Thursday, January 28, 2010
If you go
What: Ninth annual Colorado Ski for Women, benefiting Advocates Building Peaceful Communities
When: Sunday; registration at 9:30 a.m., race at 11:30 a.m., recreational event at 12:30 p.m.
Where: Steamboat Ski Touring Center, 2000 Clubhouse Drive
Cost: Donations of any size accepted; donors of $20 or more receive a prize bag
Steamboat Springs Proceeds from a day of skiing, snowshoeing and costume showcasing Sunday will help a local organization educate local teens and adults about domestic and sexual violence.
Advocates Building Peaceful Communities and the Steamboat Ski Touring Center host the ninth annual Colorado Ski for Women at 12:30 p.m. Sunday at the Ski Touring Center. The informal cross-country ski and snowshoe event is a fundraiser for Advocates.
The event includes an “Alice in Winterland” theme, a performance by local rock band Sundog, lunch, coffee and hot chocolate, door prizes, a silent auction and a live radio broadcast by Jack FM 95.5. Registration starts at 9:30 a.m. and is open to those who donate any amount.
Advocates founder and director Diane Moore said event organizers are promoting a “men ski for women, too” message this year, and hope to encourage men to “not only support the fundraiser and come have a good time, but to be part of the community in terms of working toward making the home a safe place.”
As part of a 15-month project to prevent domestic and sexual violence among teenagers, proceeds from Sunday’s events will help support a peer-education program between Routt County high school students and seventh-graders. During the program, high school students receive training about issues including harassment, bullying and dating violence, Moore said. They’ll visit seventh-grade classrooms to talk about topics including peer pressure, relationships and self-esteem, Moore said.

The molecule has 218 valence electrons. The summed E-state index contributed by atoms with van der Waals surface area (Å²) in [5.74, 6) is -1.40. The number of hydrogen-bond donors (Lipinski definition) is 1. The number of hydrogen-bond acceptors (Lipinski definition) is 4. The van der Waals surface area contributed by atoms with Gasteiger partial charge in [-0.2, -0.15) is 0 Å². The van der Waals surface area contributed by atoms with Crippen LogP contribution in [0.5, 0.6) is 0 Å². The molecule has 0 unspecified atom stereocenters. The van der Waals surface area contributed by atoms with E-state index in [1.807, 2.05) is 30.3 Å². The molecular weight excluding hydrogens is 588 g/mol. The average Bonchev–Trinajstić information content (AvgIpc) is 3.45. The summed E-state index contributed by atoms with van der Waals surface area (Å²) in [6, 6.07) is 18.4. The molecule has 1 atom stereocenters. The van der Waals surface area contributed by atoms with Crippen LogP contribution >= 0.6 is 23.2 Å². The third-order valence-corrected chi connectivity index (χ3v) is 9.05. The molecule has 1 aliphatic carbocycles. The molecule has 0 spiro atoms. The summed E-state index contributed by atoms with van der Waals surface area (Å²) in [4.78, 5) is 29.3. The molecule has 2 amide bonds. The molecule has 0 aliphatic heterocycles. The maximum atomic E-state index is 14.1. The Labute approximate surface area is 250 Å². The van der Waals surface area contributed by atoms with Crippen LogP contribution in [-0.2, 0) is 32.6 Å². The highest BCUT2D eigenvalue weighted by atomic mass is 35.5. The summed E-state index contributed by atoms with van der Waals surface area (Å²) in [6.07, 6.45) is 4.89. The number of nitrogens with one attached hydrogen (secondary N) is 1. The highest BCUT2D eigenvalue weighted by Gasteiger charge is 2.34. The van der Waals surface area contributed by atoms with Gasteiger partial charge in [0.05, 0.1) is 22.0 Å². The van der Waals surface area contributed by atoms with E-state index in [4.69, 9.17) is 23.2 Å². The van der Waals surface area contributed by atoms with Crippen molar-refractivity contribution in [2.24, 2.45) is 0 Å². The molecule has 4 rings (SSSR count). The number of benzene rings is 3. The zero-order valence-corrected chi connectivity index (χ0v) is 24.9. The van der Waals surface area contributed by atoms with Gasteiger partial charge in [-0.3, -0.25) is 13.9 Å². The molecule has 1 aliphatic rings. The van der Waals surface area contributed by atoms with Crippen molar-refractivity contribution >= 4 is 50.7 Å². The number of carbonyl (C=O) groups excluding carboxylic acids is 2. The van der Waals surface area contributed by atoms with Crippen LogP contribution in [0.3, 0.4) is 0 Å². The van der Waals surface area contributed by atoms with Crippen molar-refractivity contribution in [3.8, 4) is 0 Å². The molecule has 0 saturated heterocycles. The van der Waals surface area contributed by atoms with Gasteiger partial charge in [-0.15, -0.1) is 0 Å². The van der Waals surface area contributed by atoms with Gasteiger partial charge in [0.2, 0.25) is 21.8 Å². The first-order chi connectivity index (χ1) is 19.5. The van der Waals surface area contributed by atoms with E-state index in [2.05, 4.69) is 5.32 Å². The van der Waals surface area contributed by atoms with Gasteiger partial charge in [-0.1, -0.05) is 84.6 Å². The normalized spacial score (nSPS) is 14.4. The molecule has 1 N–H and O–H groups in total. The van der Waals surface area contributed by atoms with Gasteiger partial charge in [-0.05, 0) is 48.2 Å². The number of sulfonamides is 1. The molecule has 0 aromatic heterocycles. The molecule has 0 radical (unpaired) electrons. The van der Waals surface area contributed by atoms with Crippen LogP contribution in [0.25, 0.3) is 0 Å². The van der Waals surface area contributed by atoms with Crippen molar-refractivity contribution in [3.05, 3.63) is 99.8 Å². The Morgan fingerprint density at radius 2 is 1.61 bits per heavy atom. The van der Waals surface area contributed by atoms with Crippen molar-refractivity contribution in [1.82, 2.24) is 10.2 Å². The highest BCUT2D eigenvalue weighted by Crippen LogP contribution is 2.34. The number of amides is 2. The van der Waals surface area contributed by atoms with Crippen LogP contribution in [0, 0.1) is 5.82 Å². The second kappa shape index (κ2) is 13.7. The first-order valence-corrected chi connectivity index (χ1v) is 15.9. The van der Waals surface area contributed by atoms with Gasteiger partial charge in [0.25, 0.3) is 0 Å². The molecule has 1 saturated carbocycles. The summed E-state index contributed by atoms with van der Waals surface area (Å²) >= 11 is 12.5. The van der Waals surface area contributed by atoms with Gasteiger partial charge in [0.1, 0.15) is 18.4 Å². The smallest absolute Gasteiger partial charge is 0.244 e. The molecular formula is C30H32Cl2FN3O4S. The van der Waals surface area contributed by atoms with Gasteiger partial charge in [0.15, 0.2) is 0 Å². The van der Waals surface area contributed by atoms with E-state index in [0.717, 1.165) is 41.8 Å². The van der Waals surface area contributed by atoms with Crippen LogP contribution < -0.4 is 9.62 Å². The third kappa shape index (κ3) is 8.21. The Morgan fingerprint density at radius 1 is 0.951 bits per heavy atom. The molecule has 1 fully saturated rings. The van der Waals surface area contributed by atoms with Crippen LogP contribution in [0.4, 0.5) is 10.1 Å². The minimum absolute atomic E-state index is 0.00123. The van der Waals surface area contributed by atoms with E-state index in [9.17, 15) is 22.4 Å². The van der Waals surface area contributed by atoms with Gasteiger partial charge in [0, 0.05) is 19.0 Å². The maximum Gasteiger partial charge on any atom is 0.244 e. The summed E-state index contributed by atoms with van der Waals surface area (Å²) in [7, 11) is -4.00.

Those sessions culminate with a planned one-day Outward Bound excursion for local seventh-graders at the beginning of May. A grant from the Women’s Foundation of Colorado covers the Outward Bound cost for girls; proceeds from Ski for Women will help cover the cost for boys, Moore said.
Additional proceeds will fund a safe exchange and visitation program for children to visit parents in situations where supervision might be required, Moore said.
Ski for Women started when Ski Touring Center owner and operator Birgitta Lindgren suggested organizing an Advocates fundraiser based on an event a friend of hers organizes in Alaska. Drawing about 75 participants its first year, the event has grown ever since, Lindgren said.
New to the event this year, Lindgren organized an 11:30 a.m. time trial for advanced skiers and snowshoers who are looking to push themselves. The main set-your-own-pace event is at 12:30 p.m.
Lindgren encourages participants to come in costume, and she will give away two Ski Touring Center season passes to the racers with the best outfits. Her staff still is working on its “Alice in Winterland” wardrobes, she said.
Last year’s event raised about $6,000 in individual donations, silent auction proceeds and sponsor donations, Moore said. The event usually attracts about 150 people, and organizers are hoping for a crowd of about 200 Sunday, Lindgren said.